At the point of ending his active life, Lenin was troubled by doubts and fears. Isaac Deutscher said, “He realized that he had gone too far, and that the new machine of power was turning into a mockery of his principles. He felt alienated from the State of his own making. At a party congress, in April 1922, the last congress he attended, he strikingly expressed this sense of alienation.” On his sick bed, and against his doctors’ orders, he dictated notes on Soviet policy towards the small nations. It was an involuntary way of saying that Luxembur­g and Kautsky were right: “I am, it seems, strongly guilty before the workers of Russia.” Deutscher concludes: “In his ability to utter such words lay an essential part of Lenin’s moral greatness.”

This, perhaps excessive, narration of the old brawls between comrades shows that the Left has had traditional internal differences since its inception. But the way of addressing them—both in the heat of the moment and a posteriori —has always been total disqualification. Bakunin and Kautsky were confined in the socialist’s ninth circle of hell. Luxemburg was vetoed by Stalinism and is still not entered in the Communist hagiography with full rights. Kautsky still awaits his vindication.

We’ve not yet shaken off the dominant influence attained by the Soviet version, as a Mecca of Marxism, which ultimately saw dissent and divisions as betrayal. This way of “evolving” has impoverished the tradition of socialist and Marxist thought.

Not only the empire…


Europe has been a constant scene of conflicts among the Left’s different factions. But in Latin America it’s enough just to call yourself a leftist. The strongmen of 21st-century socialism only had to call themselves leftists for intellectually impoverished leftists to recognize them as such, not caring what they do with people, just fascinated by what their proclamations say. Perhaps they think this is the only Left we can achieve here. It’s a way of saying: “Every nation has the Left it deserves.”

Influenced by the eternal conspiracy meme, they only want to see a movie where the empire has the starring role and leftist governments are working to undermine it. The people are just extras favoring one side or the other. They will pay homage to a regime if it opposes the empire—even if only rhetorically and in everything else submits to its logic.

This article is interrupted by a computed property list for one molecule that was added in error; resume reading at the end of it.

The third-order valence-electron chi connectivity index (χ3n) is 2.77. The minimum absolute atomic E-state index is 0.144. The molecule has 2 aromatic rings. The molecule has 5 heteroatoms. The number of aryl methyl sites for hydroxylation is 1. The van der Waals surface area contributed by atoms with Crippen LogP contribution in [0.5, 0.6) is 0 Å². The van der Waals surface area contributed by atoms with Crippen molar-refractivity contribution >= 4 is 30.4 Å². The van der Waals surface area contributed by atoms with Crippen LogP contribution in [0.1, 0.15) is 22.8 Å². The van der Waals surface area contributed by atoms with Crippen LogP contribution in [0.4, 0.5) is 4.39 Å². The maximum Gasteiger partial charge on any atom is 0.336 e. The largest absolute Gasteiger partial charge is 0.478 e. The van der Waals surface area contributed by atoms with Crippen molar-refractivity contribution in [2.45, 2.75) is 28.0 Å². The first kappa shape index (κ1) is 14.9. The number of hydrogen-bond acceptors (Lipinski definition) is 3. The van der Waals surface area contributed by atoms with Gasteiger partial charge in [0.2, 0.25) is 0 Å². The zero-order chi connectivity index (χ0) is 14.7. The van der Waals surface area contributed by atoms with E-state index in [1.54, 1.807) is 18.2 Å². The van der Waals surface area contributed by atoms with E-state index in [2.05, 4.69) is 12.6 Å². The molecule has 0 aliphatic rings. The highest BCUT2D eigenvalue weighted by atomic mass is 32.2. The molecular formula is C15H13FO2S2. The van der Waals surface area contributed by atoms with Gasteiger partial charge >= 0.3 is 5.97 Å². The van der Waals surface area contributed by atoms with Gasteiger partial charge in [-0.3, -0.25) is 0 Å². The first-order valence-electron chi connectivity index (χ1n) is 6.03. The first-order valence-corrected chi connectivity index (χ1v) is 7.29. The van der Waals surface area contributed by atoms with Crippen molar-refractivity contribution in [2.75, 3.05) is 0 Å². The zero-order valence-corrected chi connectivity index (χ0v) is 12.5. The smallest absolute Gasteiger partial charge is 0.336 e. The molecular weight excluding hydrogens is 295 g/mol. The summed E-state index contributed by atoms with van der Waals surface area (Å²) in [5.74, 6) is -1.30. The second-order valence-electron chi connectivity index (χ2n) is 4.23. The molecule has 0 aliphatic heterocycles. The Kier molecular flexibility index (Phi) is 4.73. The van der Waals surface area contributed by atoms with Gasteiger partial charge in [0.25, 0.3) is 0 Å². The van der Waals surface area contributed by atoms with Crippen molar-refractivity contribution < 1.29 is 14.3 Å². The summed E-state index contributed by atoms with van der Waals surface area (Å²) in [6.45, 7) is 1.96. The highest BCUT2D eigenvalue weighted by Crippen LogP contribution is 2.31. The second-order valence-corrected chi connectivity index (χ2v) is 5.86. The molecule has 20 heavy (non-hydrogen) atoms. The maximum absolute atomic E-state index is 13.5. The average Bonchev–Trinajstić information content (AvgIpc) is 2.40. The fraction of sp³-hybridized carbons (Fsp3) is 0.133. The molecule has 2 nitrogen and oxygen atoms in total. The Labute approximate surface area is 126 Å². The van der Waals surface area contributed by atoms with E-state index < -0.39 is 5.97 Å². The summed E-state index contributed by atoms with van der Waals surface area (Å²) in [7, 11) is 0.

That blunt narrative doesn’t correspond to reality. The empire moves its pieces but people also deploy theirs. Sometimes the moves overlap and tactical interests partially coincide. If the people’s moves are varied, contradictory and often erratic, and don’t obliterate the imperial interests in play, neither does imperial action cancel out the people’s strength.

According to pragmatic realpolitik, the empire dominates. The empire is the invariable variable, which is why it’s ridiculous that some analysts claim, as a novel finding, that the United States is interested in Venezuelan oil and deride the idea that the people also have their own interests; and are moving their own pieces. Within the major narrative of imperial strategy are hundreds of small narratives of surreptitious and open resistance that are also important.

There’s no better example of the duality of this confrontation than the armed counterrevolution (Contra) in revolutionary Nicaragua during the 1980s. The Contra was a peasant movement that arose through the FSLN’s urban-centered, repressive policy in the countryside. The US government provided arms and resources to those peasants to maintain them, so they could last and have a greater military impact. But, even with a hundred Elliot Abrams’ and two hundred Oliver Norths, the Reagan administration would not have been able to establish such a movement.